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New York Yankees

New York Yankees

New York Yankees

New York Yankees Logo

Ballpark:
Established:
1903
Affiliations:
AAA: Scranton/Wilkes-Barre Yankees International League, AA:Trenton Thunder Eastern League, Advanced A: Tampa Bay
Retired Numbers:
1, 3, 4, 5, 7, 8, 8, 9, 10, 15, 16, 23, 32, 37, 42, 44, 49
Owners:
Yankee Global Enterprises LLC
Manager:
General Manager:
Played As:
NYA, BLA, NYA

Considered by many baseball historians to be the greatest team ever assembled, the 1939 New York Yankees compiled a regular-season record of 106-45, en route to capturing the American League pennant by a 17-game margin over the second-place Boston Red Sox.  By scoring a league-leading 967 runs, while allowing the opposition to cross the plate a total of only 556 times, New York posted a run-differential of 411 – the largest in major-league history.  The Yankees led all of baseball with 166 home runs, a .374 on-base percentage, and a .451 slugging percentage, while also topping all American League clubs with a team ERA of 3.31.  Four Yankee players finished in the top ten in the A.L. MVP voting, with Joe DiMaggio winning the award for the first time in his career.  Meanwhile, nine members of the team earned All-Star nominations, with five of those men also earning a spot on The Sporting News All-Star Team at season’s end.  The Yankees accomplished all they did despite suffering a series of devastating blows that would have demoralized a lesser team.

After winning their record third-straight world championship in 1938, the Yankee family was saddened just a few months later by the loss of team owner and President Jacob Ruppert on January 13, 1939.  Ruppert, who first purchased the Yankees in 1915, helped build them into a dynasty with his willingness to pursue top talent, exhibited best by his purchase of Babe Ruth from Boston in 1919. 

Meanwhile, on the field, the 1939 campaign began in ominous fashion with star centerfielder Joe DiMaggio embroiled in a bitter contract dispute with team management.  The Yankee Clipper ended up missing the first few weeks of the season after settling for $27,500 – an increase of only $2,500 over his previous year’s salary.  At the same time, Lou Gehrig hardly appeared to be himself as he struggled throughout Spring Training.  Coming off the least productive season of his career, Gehrig seemed even more sluggish than he did one year earlier.  After batting just .143 and driving in only one run in the season’s first eight games, the Iron Horse failed to take the field for the first time in 2,130 games on May 2, informing manager Joe McCarthy he didn’t wish to hurt the team anymore.  Babe Dahlgren replaced Gehrig at first base during a 22-2 victory over the Tigers in Detroit, ending the Yankee captain’s string of 13 consecutive seasons in which he appeared in every one of the team’s games.  After undergoing a series of tests, it later surfaced that Gehrig suffered from Amyotrophic Lateral Sclerosis, a rare and incurable neurological disorder that has since become more commonly known as Lou Gehrig's disease.  As word spread throughout the baseball world of Gehrig’s dire situation, the newly-opened Hall of Fame elected to make the first baseman one of its first members.  Meanwhile, the Yankees honored their captain with a special day at Yankee Stadium on July 4th, in which his teammates, past and present, paid tribute to him.  During the emotion-filled ceremonies, the Yankees retired Gehrig’s number 4, after which he made perhaps the most memorable speech in sports history, telling a teary-eyed, standing-room-only crowd that he considered himself to be “…the luckiest man on the face of the earth.”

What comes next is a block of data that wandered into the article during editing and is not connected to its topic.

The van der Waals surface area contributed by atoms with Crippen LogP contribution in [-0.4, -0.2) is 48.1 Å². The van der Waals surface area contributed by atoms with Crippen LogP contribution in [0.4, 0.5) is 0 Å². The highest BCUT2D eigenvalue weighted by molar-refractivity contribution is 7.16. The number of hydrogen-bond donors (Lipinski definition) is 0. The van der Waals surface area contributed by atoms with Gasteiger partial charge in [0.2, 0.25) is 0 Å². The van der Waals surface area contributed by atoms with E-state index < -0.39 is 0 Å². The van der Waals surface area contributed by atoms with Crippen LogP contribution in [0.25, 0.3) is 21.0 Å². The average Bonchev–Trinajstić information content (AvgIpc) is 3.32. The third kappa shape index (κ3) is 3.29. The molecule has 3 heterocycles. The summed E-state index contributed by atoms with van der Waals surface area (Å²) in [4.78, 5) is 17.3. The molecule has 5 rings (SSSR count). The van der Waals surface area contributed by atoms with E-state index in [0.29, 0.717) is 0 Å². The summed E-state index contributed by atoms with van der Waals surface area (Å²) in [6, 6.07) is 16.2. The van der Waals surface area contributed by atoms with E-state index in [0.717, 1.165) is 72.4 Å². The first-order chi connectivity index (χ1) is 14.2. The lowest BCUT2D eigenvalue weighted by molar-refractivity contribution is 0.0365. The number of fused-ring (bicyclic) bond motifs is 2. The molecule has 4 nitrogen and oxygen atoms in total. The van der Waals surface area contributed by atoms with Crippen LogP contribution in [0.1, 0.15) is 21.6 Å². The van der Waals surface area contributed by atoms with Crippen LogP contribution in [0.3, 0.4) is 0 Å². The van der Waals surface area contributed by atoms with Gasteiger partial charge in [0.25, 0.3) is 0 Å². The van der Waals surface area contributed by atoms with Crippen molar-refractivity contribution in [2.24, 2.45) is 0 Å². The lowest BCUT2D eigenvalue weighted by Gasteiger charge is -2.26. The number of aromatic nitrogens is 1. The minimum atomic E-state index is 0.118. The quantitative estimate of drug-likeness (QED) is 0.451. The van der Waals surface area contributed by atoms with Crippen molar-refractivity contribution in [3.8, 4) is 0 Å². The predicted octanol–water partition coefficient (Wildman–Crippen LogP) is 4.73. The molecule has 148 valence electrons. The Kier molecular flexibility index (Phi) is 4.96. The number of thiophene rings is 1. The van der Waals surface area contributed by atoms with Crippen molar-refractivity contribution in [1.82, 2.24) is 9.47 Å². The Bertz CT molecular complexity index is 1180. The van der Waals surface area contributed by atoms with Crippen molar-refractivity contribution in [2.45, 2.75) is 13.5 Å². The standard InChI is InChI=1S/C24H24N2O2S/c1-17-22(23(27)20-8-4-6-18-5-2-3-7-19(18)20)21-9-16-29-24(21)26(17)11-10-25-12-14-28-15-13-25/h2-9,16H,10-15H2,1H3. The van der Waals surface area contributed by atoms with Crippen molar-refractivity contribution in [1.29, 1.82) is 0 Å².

The Yankee players somehow managed to block out the many distractions that surrounded them, performing brilliantly on the field throughout the entire campaign.  Although only one New York pitcher won more than 13 games, seven members of the staff finished in double-digits in victories.  Atley Donad won 13 games, while Lefty Gomez, Bump Hadley, and Monte Pearson each posted 12 victories.  Red Ruffing served as the staff ace, finishing the year with a record of 21-7, a 2.93 ERA, 22 complete games, and a league-leading five shutouts.  

On offense, the Yankees had nary an easy out in the lineup.  Red Rolfe batted .329, knocked in 80 runs, and led the league with 139 runs scored, 213 hits, and 46 doubles.  George Selkirk batted .306, hit 21 homers, knocked in 101 runs, and scored 103 others.  Rookie outfielder Charlie Keller drove in 83 runs and batted .334.  Frank Crosetti scored 109 runs, while his double play partner Joe Gordon hit 28 homers and knocked in 111 runs.  Bill Dickey hit 24 home runs, drove in 105 runs, scored 98 others, and batted .302.  With Gehrig no longer a member of the team, Joe DiMaggio clearly established himself as New York’s best player, leading the league with a .381 batting average, while hitting 30 homers, knocking in 126 runs, and scoring 108 others, despite appearing in only 120 games.  DiMaggio’s brilliant performance earned him league MVP honors.

The Yankees subsequently faced the Cincinnati Reds in the World Series, which turned out to be only slightly more competitive than the previous year’s Fall Classic.  New York swept Cincinnati in four straight games, outscoring their opponents by a combined margin of 20-8.  Charlie Keller was the hitting star, batting .438, hitting three home runs, knocking in six runs, and scoring eight others.  The four-game sweep enabled the Yankees to capture their fourth straight world championship (no other team had yet to win more than two consecutive World Series).  The Yankees lost a total of only three games over the course of those four World Series.

By Bob_Cohen
 

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